Becoming a world-class knowledge worker

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In my last job, I was a regional marketing manager for a public software company. I was working closely with teams across five time zones — London, Tel Aviv, Berlin, New York, and San Francisco.

In my first week of onboarding, I had about 20 one-to-one Zoom calls, and five one-to-many intro presentations. To access basic data and set up tools to do my job, I had to file multiple tickets for the infamous — but ever so kind — IT support team. It took me about three weeks to get started with actual work. It was a draining start.

The level of organization and documentation didn't improve from there. There were no written goals, files were scattered around, and communication relied on synchronous meetings and noisy Slack threads. I was on the same team as a company veteran who knew how things really worked — who did what, where to find things, and who to talk to — so I was eventually able to find my footing.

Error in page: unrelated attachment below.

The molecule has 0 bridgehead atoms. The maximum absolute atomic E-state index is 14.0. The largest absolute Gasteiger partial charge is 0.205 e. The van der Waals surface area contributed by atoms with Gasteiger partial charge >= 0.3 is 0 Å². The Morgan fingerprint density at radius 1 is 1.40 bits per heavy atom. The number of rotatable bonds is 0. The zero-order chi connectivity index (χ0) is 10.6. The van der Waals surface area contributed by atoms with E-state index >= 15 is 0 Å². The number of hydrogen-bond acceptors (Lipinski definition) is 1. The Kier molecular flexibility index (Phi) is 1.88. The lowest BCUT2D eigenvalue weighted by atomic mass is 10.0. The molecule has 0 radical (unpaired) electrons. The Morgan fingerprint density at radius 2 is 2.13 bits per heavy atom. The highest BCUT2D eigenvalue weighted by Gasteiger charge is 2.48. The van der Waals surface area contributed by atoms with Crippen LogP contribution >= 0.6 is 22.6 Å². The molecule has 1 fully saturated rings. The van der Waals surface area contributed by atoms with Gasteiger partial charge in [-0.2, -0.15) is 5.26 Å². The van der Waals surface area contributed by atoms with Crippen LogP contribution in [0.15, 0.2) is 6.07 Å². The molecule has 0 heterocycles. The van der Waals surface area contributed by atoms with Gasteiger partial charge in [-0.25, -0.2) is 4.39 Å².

Were it not for him, I don’t know what I’d have done. And we’re talking about a technology stock that has grown more than 5x in 2020 since IPO. 

I was lucky, but most people aren’t. And after working in both public and seed-to-series B startups for the last five years, I learned that mine was not an isolated case, but rather the standard.

Knowledge worker productivity challenges

Very few knowledge workers actually know how to work productively, share knowledge, and communicate effectively in their organization, regardless of their role or company size. Knowledge workers also face many productivity challenges in their day-to-day if documentation is not prioritized.